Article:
Muslim Jihadists are now claiming responsibility for the wave of bombings which struck churches in Nigeria on Christmas Eve. Although some officials within the Nigerian government — including Azubuike Ihejirika, the head of the nation’s military — attempted initially to downplay the religious character of the Muslim assaults on Christians churches, the Boko Haram organization has now claimed responsibility for the attacks which killed approximately 40 people.
Back in 1991, as newspapers around the world heralded headlines that read “Communism Falls” and the “End of Communism,” Gus Hall, the then-head of the Communist Party USA, quoted Communist Manifesto co-author Friedrich Engels saying: “If current events are negative, focus on the long-range.” Hall passionately declared “Communism is not dead.”
Even as Christians in Iraq cancelled church services at Christmas for fear of further Islamic terrorism against their dwindling community, Muslims in Nigeria carried out a series of bombings targeting the Christians during this holy season.
Why has Africa, a continent rich in human and natural resources, remained mired in poverty while the rest of the world has generally become more prosperous? As a December 21 New York Times report indicates, one of the biggest reasons is the lack of property rights. Poor Africans who have worked tracts of land for generations “are discovering that African governments typically own their land and have been leasing it, often at bargain prices, to private investors and foreign governments for decades to come,” according to the newspaper:
Kenya is forcing more than 8,000 Somali refugees found in no-man's land between Kenya and Somalia to go back to Somalia, while a second group of refugees has been moved toward the border with Ethiopia in violation of international law.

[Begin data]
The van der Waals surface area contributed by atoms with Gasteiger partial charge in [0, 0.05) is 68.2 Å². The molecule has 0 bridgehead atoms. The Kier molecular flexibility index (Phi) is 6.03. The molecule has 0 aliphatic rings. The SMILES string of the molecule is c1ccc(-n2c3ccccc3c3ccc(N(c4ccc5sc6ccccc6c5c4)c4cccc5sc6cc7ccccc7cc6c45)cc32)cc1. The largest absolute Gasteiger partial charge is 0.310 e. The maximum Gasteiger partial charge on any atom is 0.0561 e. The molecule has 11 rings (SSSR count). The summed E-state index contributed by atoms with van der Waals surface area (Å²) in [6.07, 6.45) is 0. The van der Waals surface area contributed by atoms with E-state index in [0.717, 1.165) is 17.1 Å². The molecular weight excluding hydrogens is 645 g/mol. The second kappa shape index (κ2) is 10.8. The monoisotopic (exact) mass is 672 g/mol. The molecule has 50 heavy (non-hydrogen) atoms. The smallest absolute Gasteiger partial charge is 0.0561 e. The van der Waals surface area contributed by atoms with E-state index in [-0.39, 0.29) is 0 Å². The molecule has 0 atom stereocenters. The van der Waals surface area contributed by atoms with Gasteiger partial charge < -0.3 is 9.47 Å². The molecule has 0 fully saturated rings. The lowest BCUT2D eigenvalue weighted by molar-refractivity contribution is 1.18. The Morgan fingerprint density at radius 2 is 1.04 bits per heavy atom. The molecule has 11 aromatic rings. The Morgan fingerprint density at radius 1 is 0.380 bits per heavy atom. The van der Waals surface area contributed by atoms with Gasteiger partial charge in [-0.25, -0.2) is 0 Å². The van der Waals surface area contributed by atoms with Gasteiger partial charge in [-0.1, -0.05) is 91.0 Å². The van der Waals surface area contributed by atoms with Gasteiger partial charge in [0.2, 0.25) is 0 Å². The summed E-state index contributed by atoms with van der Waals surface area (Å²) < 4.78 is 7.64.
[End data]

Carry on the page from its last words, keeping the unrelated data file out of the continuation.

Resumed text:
On Sunday, October 31, Somali lawmakers unanimously voted to endorse the country's new Premier after weeks of political confusion when 297 lawmakers — out of the total 391 that held session in Mogadishu — raised their hands and agreed to endorse Mohammed Abdullahi Mohammed as the new Prime Minister. Ninety-two rejected him, while two abstained.
Those full-body scanners the Transportation Security Administration has deployed in airports across the country have raised numerous privacy concerns. They can, after all, see right through clothing and provide a very detailed view of a person’s most intimate anatomical features — so detailed, in fact, that when a TSA screener’s genitalia were spotted by his coworkers during a training session and became an object of ridicule, the screener assaulted one of those making fun of his puny manhood.
Fighting in Somalia over the past weeks between the transitional government and the Muslim insurgent group al-Shabaab has cost more than 350 civilian lives with at least 450 people wounded and 23,000 displaced.
On August 27, Kenyans witnessed their leaders swear to obey, preserve, protect, and defend the new constitution and all other laws of Kenya. Cheered on by hundreds of thousands of jubilant Kenyans waving national flags, it has become reality that Kenya has opened a new chapter in its political history by replacing the 50-year-old Lancaster constitution with a new and truly people-driven one. But internal displaced people are still waiting for justice to take place under the new constitution.
A judge’s decision in the South African country of Botswana should have Americans concerned over the influence of the United Nations and the potential violations of individual liberties that could result from including the United Nations. Four Seventh Day Adventist Church families in Botswana were judicially ordered to stop homeschooling their children and send them to public school instead.